- Game Recap
- George Becnel
- September 28, 2018 - 11:50pm
Photo Credit: Jarrod Monaret/La Sports Photography
When a defensive stop by Thibodaux to open the second half turned into a 35-yard touchdown for Destrehan, it signified the type of game it had become for the Tigers.
Trailing 28-10 at halftime, if the Tigers had any chance to stay in the game, they needed a defensive stop. The Tigers appeared to do so, forcing a Destrehan punt on a fourth-and-13 from the Thibodaux 40. A running into the kicker penalty on Thibodaux caused the Wildcats to go for it on fourth down. Destrehan quarterback J.R. Blood, who passed for 138 yards, promptly tossed to Joe Washington for a 35-yard touchdown.
“I saw the safety move over and as soon as he took his first step, I had trust in my guy. I knew he would run under it. We have the nastiest receivers in the state,” said Blood, who made the most of five completions as three went for touchdowns.
“Typically, when we get inside the 30, we are going to go for it. From the 40, we are going to punt. When the penalty aided the drive, we decided to go for it. It was a big play for us. We typically always talk about the first three minutes are the most important of the second half,” Destrehan coach Stephen Robicheaux said.
The score was part of a quick onslaught of third-quarter Destrehan points on the way to a 49-10 win for the Wildcats on Friday night in Destrehan.
After Washington’s touchdown catch made it 35-10, Destrehan scored on its next two possessions on a 4-yard run by Quinton Torbor and a 6-yard run by Kyle Edwards for a 49-10 Destrehan lead with 4:50 still remaining in the third quarter that would end up being the final score.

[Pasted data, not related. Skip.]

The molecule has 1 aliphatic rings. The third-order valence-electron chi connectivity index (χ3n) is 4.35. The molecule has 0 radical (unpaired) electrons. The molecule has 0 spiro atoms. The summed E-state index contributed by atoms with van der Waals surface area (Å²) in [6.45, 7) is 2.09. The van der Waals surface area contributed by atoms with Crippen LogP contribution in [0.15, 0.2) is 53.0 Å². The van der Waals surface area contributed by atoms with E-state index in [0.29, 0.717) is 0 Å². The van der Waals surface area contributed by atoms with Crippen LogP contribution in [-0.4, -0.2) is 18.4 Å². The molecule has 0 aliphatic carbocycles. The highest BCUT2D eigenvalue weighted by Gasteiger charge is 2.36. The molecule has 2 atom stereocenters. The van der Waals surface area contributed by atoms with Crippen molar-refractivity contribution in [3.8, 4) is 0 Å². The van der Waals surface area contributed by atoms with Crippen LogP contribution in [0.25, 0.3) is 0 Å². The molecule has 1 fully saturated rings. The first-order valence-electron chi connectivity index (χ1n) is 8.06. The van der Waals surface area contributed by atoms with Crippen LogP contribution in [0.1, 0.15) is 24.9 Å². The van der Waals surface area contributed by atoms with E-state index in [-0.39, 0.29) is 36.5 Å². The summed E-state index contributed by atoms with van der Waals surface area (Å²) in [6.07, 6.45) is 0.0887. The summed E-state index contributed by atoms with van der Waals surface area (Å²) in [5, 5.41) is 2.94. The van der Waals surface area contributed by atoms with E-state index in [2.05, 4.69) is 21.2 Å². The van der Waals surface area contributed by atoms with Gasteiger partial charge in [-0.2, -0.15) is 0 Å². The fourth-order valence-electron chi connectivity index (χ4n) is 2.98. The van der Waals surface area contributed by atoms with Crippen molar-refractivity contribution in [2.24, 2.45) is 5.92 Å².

Destrehan (4-1 overall, 2-0 in District 7-5A) held a 28-10 halftime lead but it could have been much closer if not for several big defensive plays by the Wildcats.
The game was tied 7-7 when Champ Craven took in a tip-drill interception down to the Thibodaux 7-yard line to set up John Emery’s touchdown run one play later to make it 14-7.
Three plays into the ensuing possession, Thibodaux’s Darwin Davis was wide open when he hauled in a pass near midfield and seemed destined to score. Destrehan defensive back Dontrell Smith took it to another gear and caught Davis from behind at the Wildcats’ 17.
“I just had to hustle for that one. I just couldn’t let him score. He was fast, but I knew I had to go get him. I had full confidence in myself,” Smith said.
Destrehan’s defense forced a 20-yard field goal by Peyton Domangue, allowing the Wildcats to maintain the lead at 14-10 with 52 seconds remaining in the opening quarter.
Emery dropped a lateral on the ensuing possession with Thibodaux (3-2 overall, 1-1 in district) recovering at the Wildcats’ 31. The Destrehan defense held once again, this time with Domangue coming up short on a 42-yard field goal attempt.
Destrehan forced a turnover on downs when the Wildcats stopped Thibodaux quarterback Tyren Young on fourth-and-4 from the Destrehan 25.
Four plays later, J.R. Blood hooked up with Carl Lewis on a 17-yard pass to make it 21-10 with 4:11 remaining before halftime.
A fumble recovery by Destrehan’s Charles Oliver on a sack of Young gave the Wildcats the ball at the Thibodaux 20.
Blood connected with tight end Carson Rieder on the very next play to give Destrehan a 28-10 halftime lead.
“Defensively, I thought we made some big plays. We had a fumble that gave us a short field and an interception that gave us a short field and Dontrell had that big play,” said Robicheaux.
After a weather delay backed the opening kickoff back 30 minutes, the teams came out eager to score.
Thibodaux scored on the game’s opening possession, capping an 83-yard drive on an 18-yard pass from Young to Marquel Price for a quick 7-0 Tigers lead.
Destrehan needed only a little more than two minutes to counter as Emery, who rushed for 156 yards, capped a 66-yard drive on a 1-yard run to tie the game 7-7.
“You are always worried about distractions. I thought our kids handled adversity well. It’s in and out (prior to the game), which is something we normally wouldn’t do. They handled it well and that’s what good teams do,” said Robicheaux.